Thursday, 16 January 2014

22nd Dec - Art Gallery of South Australia - Adelaide

I ended up going to this excellent gallery three times in search of a guided tour. No problem though, as each trip uncovered more interesting works and themes. If you're more interested in paleontology then scroll to the bottom. (I am not Ross).

Here's a selection of pieces that caught my eye:
A slice of Bacon.
On my final visit, and suitable for Christmas, I was shown this amazing tapestry by William Morris and his studio. As usual with him, all the pigments are naturally occuring and sourced by hand. Arts and crafts.
I last encountered the work of Richard Long in a gallery in Cape Town. Here he is again, removed from context, with a circular arrangement of Cornish slates from one of his journeys.
Another 'walking artist' Hamish Fulton, similarly sanctifies his relationship with the land through photography. See also Andy Goldsworthy, and also Stanley Donwood's recent collaboration with Robert Macfarlane. It's difficult to appreciate these works in an art gallery, when really they belong out on country under big skies.

Back to traditional fine arts with this piece from Camden by unlikely Jack the Ripper suspect, Walter Sickert. Did the model survive this slightly squalid sickert encounter?

Another reclining nude, this from 1927 by kiwi artist Charles Wheeler. "And so the story ends". Beautiful skin tones. I wonder if she also looked good in ribbons?
One from Fiona Hall's Seven Deadly Sins, this being gluttony.

A captivating 40 min long video tryptich hypnotically choreographed by AES+F, a group of four Russian artists, reminiscent of Mathew Barney.

A typically macabre installation by Jake & Dinos Chapman. I had the pleasure of working with Jake a few years ago and found him thoroughly pleasant and not very deranged at all.
Tim Webster & Sue Noble made gold plated casts of mummified rodents, and arranged them to cast intriguing self-portrait shadows in this The Gamekeeper's Gibbet.

This was perhaps my favourite work in the whole gallery. An Untitled photo by Adam Fuss, almost impossible to discern until ones eyes adjust to the dark. A ghostly figure of a boy emerging from the image is barely there at all. It was hauting in it's ephemerality. I've enhanced the photo a little to bring out the latent image.

A Lalique dragonfly broach.

This huge Ferris-wheel like structure by Ian Burns, called Clouds, to my mind ugly because it's inner workings are so much on show, nevertheless held me captive for minutes as I studied it's varying texts created by the switching of light-bulbs refracted through magnifying lenses and repeating piano motifs from attached keyboards, mini-cams and LCD screens. All made from ladders, tables, buckets, umbrellas and other hardware store finds.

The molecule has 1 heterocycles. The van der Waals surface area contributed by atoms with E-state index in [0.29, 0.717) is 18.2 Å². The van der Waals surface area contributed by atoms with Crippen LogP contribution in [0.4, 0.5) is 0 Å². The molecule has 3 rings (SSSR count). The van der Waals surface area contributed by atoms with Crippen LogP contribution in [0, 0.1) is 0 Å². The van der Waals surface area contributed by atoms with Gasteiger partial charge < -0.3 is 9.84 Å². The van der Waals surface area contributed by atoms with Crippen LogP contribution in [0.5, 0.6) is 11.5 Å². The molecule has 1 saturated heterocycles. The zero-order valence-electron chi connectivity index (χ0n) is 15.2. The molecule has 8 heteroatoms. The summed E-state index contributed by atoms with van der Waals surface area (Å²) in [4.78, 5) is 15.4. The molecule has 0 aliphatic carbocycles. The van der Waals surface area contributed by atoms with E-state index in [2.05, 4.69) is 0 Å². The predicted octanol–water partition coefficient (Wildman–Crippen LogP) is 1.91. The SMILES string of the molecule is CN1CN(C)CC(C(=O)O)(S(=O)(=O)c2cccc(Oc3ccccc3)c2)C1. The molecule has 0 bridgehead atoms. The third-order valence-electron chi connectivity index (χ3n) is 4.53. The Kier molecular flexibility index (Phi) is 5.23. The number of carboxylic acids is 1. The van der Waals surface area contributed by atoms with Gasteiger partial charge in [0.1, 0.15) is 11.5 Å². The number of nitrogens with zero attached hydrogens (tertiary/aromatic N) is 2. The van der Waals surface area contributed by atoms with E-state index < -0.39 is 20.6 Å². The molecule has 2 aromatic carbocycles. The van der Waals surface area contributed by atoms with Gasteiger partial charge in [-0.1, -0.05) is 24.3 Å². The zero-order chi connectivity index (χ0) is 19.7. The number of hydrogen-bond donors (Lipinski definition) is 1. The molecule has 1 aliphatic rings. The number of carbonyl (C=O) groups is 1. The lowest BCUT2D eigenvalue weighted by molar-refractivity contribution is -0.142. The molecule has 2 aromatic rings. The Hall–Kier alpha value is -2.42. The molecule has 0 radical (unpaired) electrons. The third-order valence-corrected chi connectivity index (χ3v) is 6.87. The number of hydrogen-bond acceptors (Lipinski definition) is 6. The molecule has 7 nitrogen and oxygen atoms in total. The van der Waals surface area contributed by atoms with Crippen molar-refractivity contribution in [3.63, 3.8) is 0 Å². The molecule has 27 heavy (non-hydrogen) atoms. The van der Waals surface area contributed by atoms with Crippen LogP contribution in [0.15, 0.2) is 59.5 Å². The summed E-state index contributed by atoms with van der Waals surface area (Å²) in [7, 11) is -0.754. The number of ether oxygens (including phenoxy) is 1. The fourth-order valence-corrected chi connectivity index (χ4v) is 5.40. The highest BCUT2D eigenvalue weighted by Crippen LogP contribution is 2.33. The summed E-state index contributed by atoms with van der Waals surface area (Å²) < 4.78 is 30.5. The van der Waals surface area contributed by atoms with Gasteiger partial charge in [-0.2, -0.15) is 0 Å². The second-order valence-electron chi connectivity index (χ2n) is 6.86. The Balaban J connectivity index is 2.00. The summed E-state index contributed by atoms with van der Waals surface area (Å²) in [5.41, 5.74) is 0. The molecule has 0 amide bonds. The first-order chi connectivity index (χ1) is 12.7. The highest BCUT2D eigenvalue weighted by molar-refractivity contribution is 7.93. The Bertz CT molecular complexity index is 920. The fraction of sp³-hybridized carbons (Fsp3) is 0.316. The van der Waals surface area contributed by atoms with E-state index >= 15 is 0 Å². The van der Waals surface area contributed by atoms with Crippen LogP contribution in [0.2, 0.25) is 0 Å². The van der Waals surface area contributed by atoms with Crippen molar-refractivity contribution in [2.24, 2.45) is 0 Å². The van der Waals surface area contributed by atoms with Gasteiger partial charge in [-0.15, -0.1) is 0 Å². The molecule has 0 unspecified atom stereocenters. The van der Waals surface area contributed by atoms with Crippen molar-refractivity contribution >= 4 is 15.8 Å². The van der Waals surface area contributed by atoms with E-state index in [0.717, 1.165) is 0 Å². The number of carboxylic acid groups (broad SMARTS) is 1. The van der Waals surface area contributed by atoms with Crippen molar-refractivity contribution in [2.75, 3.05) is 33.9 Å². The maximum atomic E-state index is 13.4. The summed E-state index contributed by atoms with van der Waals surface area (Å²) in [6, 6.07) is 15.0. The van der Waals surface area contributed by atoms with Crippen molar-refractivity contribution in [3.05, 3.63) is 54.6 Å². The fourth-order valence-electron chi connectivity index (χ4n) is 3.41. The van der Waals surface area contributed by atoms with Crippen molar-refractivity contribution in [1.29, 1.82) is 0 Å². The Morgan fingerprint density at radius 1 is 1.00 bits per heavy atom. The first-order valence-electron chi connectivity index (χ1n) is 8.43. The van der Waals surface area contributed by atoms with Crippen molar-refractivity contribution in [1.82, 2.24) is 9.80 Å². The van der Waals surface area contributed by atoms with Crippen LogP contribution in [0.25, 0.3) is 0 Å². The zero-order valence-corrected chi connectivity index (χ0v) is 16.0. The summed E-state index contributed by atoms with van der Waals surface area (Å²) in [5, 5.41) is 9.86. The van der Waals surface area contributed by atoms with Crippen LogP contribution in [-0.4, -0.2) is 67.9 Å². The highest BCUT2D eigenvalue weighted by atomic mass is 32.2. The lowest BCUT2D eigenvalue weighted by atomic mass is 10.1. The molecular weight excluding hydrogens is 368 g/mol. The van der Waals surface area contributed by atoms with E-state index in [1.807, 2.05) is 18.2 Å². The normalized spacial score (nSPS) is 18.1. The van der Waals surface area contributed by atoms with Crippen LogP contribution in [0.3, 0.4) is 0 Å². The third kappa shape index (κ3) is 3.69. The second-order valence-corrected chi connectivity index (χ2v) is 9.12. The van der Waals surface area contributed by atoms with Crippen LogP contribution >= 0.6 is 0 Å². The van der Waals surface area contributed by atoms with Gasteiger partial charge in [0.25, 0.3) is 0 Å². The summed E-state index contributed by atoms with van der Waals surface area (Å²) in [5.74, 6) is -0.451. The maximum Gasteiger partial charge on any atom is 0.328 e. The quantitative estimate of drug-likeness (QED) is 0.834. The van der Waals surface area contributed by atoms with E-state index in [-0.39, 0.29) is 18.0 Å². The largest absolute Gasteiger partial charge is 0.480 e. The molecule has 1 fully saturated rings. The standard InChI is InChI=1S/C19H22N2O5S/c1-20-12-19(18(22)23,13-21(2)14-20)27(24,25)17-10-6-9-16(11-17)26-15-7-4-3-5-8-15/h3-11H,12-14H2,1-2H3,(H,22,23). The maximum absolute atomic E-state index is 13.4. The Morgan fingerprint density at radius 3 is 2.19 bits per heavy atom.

There are several sculptures of human figures dotted around the gallery. This gimpy couple by Thomas Hirschhorn was particularly striking. Each of the thousands of screws are driven to a deliberate depth.
In an adjoining room, Cupid points his arrow at a painting of two lovers.

On the ground-floor near the entrance stands Marc Quinn's Buck, a life cast of a the eponymous cigar-smoking, tattooed Trans-sexual. 
Down in the basement, echoing back Buck, is this figure.
Finally, two different ideas of Australian art, firstly a crowded beach from 1940 by Charles Meere, depicting body-beautiful surfers and bathers
Secondly, painted on bark, from near Cape York, an aboriginal conjuring of a whale shark attacking dolphins. Imagine seeing that happen!

After all that art I went round the corner to the museum of South Australia to look at some rocks -
More interesting than it might sound actually.

When Darwin and Wallace were working out their theories of evolution, they had a bit of gap at the beginning their fossil timeline, between simple single-cell organisms and complex early creatures like trilobites, round about 500m years ago. This gap, one that loony creationists still point at, was fortunately plugged by a paleontologist in 1946 working in the Flinders Range close to Adelaide, in a place called the Ediacara Hills. Others had seen these small jelly-fish like fossils for decades before, but thanks to their preservation and prevalence here, the awkward gap was filled, and the theory of evolution had a complete timeline. Hence, Ediacara Biota - The very long bit before the arthropods, the dinosaurs, the birds, mammals, and (just now) us.

Given the proximity of those hills, the museum is very proud of its display of those Rosetta-like slabs of rock. 

Melvyn had a good programme about it some months ago, there's a link here:

There's also a fine collection of minerals, metals, ores and crystals, this one arranged by colour, just for the fun of it:

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